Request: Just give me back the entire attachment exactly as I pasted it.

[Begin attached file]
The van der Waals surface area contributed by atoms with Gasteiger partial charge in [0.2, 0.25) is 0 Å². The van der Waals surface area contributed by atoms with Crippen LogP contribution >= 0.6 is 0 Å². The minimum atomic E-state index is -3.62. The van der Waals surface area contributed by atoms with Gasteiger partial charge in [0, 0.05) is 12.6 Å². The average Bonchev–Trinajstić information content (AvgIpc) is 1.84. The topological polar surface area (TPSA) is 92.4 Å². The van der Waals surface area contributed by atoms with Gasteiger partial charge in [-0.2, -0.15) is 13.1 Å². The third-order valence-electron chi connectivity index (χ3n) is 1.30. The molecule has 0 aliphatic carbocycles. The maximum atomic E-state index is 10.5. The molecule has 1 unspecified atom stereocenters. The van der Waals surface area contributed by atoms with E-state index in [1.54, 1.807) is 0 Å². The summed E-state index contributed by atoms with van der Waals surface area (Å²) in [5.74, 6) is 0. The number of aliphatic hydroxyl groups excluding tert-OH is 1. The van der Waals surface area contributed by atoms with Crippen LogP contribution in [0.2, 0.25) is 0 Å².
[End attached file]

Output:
The van der Waals surface area contributed by atoms with Gasteiger partial charge in [0.2, 0.25) is 0 Å². The van der Waals surface area contributed by atoms with Crippen LogP contribution >= 0.6 is 0 Å². The minimum atomic E-state index is -3.62. The van der Waals surface area contributed by atoms with Gasteiger partial charge in [0, 0.05) is 12.6 Å². The average Bonchev–Trinajstić information content (AvgIpc) is 1.84. The topological polar surface area (TPSA) is 92.4 Å². The van der Waals surface area contributed by atoms with Gasteiger partial charge in [-0.2, -0.15) is 13.1 Å². The third-order valence-electron chi connectivity index (χ3n) is 1.30. The molecule has 0 aliphatic carbocycles. The maximum atomic E-state index is 10.5. The molecule has 1 unspecified atom stereocenters. The van der Waals surface area contributed by atoms with E-state index in [1.54, 1.807) is 0 Å². The summed E-state index contributed by atoms with van der Waals surface area (Å²) in [5.74, 6) is 0. The number of aliphatic hydroxyl groups excluding tert-OH is 1. The van der Waals surface area contributed by atoms with Crippen LogP contribution in [0.2, 0.25) is 0 Å².